Written by Randy Pilgrim, MD, FACEP, FAAFP
“The noblest intentions you ever had for entering this profession are still significant – and may be more critical now than ever.”
I didn’t always plan to become a physician. In fact, I changed to pre-med studies in the second semester of my senior year in college. However, I do remember the moment that convinced me to pursue a healing profession.
Many years before, I personally experienced what it meant to be cared for by a professional that I trusted and respected. I hardly recall the medical issue that spawned that encounter, but I remember how much the experience mattered to me. Having a well-trained physician providing care was important, but the experience of being cared for was genuinely transformative. That moment was probably the single most important factor that led me to become a physician.
The Profession of Medicine
The practice of medicine has origins that can be traced back to ancient times. Today, physicians carry forward much of that history, from the original Latin and Greek foundations through the Hippocratic Oath – a long, storied, and remarkable history that precedes all of us who have donned a white coat.
The term “profession” comes from the Latin professionem, meaning a “public declaration,” and a noun of action from the stem of profiteri, meaning to “declare openly.” Being a physician is just that – to publicly embrace and “profess” our calling. I love the pervasive sense of grounding, open commitment, and ownership. Being a physician is more than what we do. It’s who we are.
Fast forward from those noble roots to our tumultuous, chaotic world today. We now experience controversy, fragmentation, bureaucracy, and even outright attacks on a previously well-respected role in society. These are tough times, confusing on a good day and depressing on others. Despite everything going on in the world, our profession still has great relevance and – if we continue to live and breathe its essence – probably has more meaning now than we dare to believe.
We know our health care system is challenged and, at times, misaligned. But amid all of the imperfections and foibles we have, one thing constantly rings true. People still need healers. Patients need caring professionals. We may be empowered by technology and data, but they cannot replace us. Physicians can be augmented by Google and YouTube (if accurate) but cannot be supplanted.
I didn’t decide to become a physician because my browser found a great online resource. I decided because I personally experienced what it meant to be cared about by a knowledgeable, compassionate professional. People need other caring people to trust and rely on. Just ask COVID-19 patients who were isolated and lonely during the pandemic, sometimes unable to experience the full presence of a skilled professional. The treatments were the same. The healing experience was not.
Doctors Are Unique
Being a doctor is an incredible privilege. Every day, even ordinary and routine clinical duties can have an extraordinary impact. There are times in everyone’s life when they need a doctor. And we are there.
COVID-19 reinforced how much the definitive presence of a healer can mean. As physicians’ faces were veiled by masks and families weren’t allowed at bedsides, we exerted significant efforts to re-create presence and communication, using extra phone calls, virtual conferences, and other solutions. Patients and families really need their doctors. They need a meaningful, professional, human touch.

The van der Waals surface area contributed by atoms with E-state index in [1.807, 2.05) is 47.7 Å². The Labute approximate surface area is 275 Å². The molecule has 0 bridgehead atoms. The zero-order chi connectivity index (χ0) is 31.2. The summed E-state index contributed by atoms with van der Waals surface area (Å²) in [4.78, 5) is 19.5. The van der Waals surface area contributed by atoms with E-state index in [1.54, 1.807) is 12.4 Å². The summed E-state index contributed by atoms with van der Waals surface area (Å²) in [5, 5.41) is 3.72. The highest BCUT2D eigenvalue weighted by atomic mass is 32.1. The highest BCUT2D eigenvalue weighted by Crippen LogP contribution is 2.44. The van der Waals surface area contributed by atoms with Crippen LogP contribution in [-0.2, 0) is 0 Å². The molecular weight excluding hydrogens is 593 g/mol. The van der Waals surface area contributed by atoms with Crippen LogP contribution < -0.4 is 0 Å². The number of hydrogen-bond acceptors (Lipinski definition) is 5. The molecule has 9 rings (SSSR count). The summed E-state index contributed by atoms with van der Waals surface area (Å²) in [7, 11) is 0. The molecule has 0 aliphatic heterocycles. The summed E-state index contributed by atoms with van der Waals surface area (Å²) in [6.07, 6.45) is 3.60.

Patients also need expertise. Many patients have accessed newly available online resources to increase their health care knowledge, which is often helpful. It can also produce challenges from inaccuracies, lack of depth, and absence of clinical context. The depth of learning physicians possess from decades of education and experience is irreplaceable. Doctors learn the background, history, and science of health, disease, and healing. We are accountable for the technicalities, nuances, and humanness of medicine. We are here to deliver a repertoire of knowledge and clinical judgment that creates the art of healing. We bear the professional responsibility and risk of our actions.
Being a doctor is a noble calling, a big responsibility, and a huge opportunity.
On Doctors’ Day
So today, of all days, on Doctors’ Day, this is my fervent call to my fellow physicians.
Believe that what you do matters. The noblest intentions you ever had for entering this profession are still significant. Actually, those motivations – however remote they feel today – may be more critical now than ever. And in the face of everything, we must continue to believe in our value, embrace our unique contributions, and embody our work as a calling.
If we listen closely, the world continues to give us that very message. Even though we deploy our energies and skills amidst problems, questions, and issues, sometimes imperfectly, even while feeling exhausted and under siege, don’t forget to draw inspiration from even small messages of encouragement.
The messages from patients and families write are worth noting. Hundreds of messages – even during COVID-19: “Thank you for being there for me when I thought no one would be.” “Thank you for taking care of me.” “Thank you for being there for my family.”
Because of you, your passion, your commitment, and your courage, I continue to feel hopeful about health care.
Let your calling and your impact on our patients give you encouragement, hope, and a reason for gratitude. And encourage one another. Even while there’s noise.
Thank you for what you do and for who you are.
And Happy Doctor’s Day.